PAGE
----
Transgenic plant production

P. trichocarpa genotype Nisqually-1 was transformed to downregulate genes for monolignol biosynthesis by Agrobacterium transformation28 and RNAi or amiRNA constructs (Supplementary Fig. 1a)30 listed in Supplementary Table 1. To confirm positive transgene insertions, genomic DNA of putative plantlets was extracted from young leaf tissues using the Qiagen DNeasy Plant Mini Kit (Invitrogen/Life Technologies, Grand Island, NY). PCR assays using promoter forward primers and transgene-specific reverse primers were conducted for the putatively transformed plantlet along with a positive control, the transformation vector plasmid DNA, and a negative control, the genomic DNA from a wildtype tree. For each construct, we produced ~15 independent transgenic lines. Two vegetatively propagated copies of each line were grown in a greenhouse, and 6-month-old trees were analyzed by qRT-PCR to quantify the levels of target gene knock-down. To select transgenic lines that exhibit different levels of knock-down gene expression, stem-differentiating xylem tissues of transgenic lines of 6-months-old greenhouse-grown trees were collected for RNA extraction. Stem-differentiating xylem was scraped from the surface of the debarked stems using single-edge razor blades32,33. The collected tissues were frozen and ground into powder in liquid nitrogen. Total RNA was extracted using the Qiagen RNeasy Mini Kit (Invitrogen/Life Technologies, Grand Island, NY). Target gene transcript abundance was analyzed using qRT-PCR as in our previous studies4. Three to fourteen independent transgenic lines were selected per construct to represent varying levels of target gene expression. The selected lines were propagated to 9–15 copies each in the greenhouse. In this way, we produced ~2000 transgenic P. trichocarpa trees for our integrative analysis. All transgenic trees were grown in the greenhouse along with wildtype controls under the same conditions29. The same tissue and wood samples for each transgenic line and wildtype were used for all analyses (RNA, protein, and wood) (sections below).

Six-months-old trees were harvested for characterization. For each line, three biological replicates were collected; each replicate was a pool of 3–5 clonally propagated trees. Fresh stem-differentiating xylem tissues were collected and stored in liquid nitrogen for analysis by RNA-seq and absolute protein quantification. The corresponding wood samples were collected for quantification of MOE, wood density, lignin content and composition, 2D NMR, wood composition and saccharification efficiency. The transgenic trees were produced and harvested in batches at different times each with wildtype controls, which were used to normalize data collected from different batches (Supplementary Note).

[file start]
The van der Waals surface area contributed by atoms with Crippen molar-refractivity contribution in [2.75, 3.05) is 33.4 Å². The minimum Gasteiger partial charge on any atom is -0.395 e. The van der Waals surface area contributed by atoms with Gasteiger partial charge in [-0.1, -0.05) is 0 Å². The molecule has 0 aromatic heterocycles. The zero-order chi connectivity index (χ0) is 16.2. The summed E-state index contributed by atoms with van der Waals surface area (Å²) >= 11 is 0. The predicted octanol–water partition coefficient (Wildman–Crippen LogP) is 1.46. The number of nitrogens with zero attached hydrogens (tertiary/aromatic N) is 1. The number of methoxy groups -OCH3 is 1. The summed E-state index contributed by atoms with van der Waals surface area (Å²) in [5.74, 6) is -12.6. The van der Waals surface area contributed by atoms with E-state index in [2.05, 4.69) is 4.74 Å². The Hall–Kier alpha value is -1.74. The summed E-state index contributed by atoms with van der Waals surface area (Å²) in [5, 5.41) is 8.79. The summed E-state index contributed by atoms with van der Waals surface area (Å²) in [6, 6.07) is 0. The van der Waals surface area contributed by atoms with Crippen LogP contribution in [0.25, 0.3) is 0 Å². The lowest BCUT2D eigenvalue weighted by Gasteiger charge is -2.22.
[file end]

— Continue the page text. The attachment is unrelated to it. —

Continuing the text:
Quantitative estimation of transcript abundance by RNA-seq

Total RNA from each replicate pool (containing 3–5 clonally propagated trees) was extracted using the RNeasy standard protocol (Qiagen, Valencia, CA). Each RNA sample was tested for concentration and purity using a NanoDrop spectrophotometer (Thermo Scientific, Wilmington, DE). The preparation of RNA libraries for sequencing followed Li et al. (2012)34, using the TruSeq RNA sample preparation kit (Illumina, San Diego, CA). The RNA libraries were pooled for multiplex sequencing using the Illumina GAIIx platform (Genomic Sciences Laboratory, North Carolina State University, Raleigh, NC). We mapped the FASTQ files from the Illumina GAIIx onto the genome of P. trichocarpa v3.03,35,36,37, using Bowtie38 and Tophat39. BAM (Binary Sequence Alignment/Map) files were converted to raw counts using BedTool40, and normalized read counts were obtained using the Trimmed Means of M values35,36,37,41.


Protein quantification by PC-IDMS

Total protein extracts were isolated from stem-differentiating xylem and processed using filter-aided sample preparation9. The absolute protein abundance of the monolignol biosynthetic enzymes was measured by PC-IDMS using a C18 column (75 µm × 15 cm), reversed phase nanoLC and selected reaction monitoring on a TSQ triple quadrupole mass spectrometer (Thermo Scientific, San Jose, CA)9. The spectral data was processed and integrated using Skyline42 to determine the absolute quantities of proteins in stem-differentiating xylem.


Wood chemistry analysis of transgenics and wildtype

After stem-differentiating xylem tissue collection for RNA and protein isolation, the remaining wood stem segments (devoid of internodes 1–5) from the same transgenic and wildtype trees were used for wood chemistry analysis. The stem segments were extracted with 90% acetone for 48 h, followed by three additional extractions (each 48 h) using 100% acetone, and air-dried. The extractive-free stem segments were ground to a fine powder using a Wiley mill and sieved to 40–60 mesh and vacuum dried over P2O5. Acid-insoluble lignin and acid-soluble lignin contents were determined following the Klason procedure43. Sugars in the acid-soluble lignin fractions were quantified by a gas chromatography-flame ionization detector (GC-FID 7890A; Agilent, Santa Clara, CA)43, or neutralized using CaCO3, filtered through a 0.2 µm PVDF membrane (Pall Corporation, Port Washington, NY), and analyzed by an Infinity 1200 HPLC (Agilent, Santa Clara, CA). Pure compounds of glucose, galactose, xylose, mannose, and arabinose (Sigma, St. Louis, MO) were used as standards. The sum of lignin and sugar contents averages 91.6% (% = g/100 g dry wood) for wildtype trees; the uronic acid and acetyl contents in wood likely account for much of the remainder.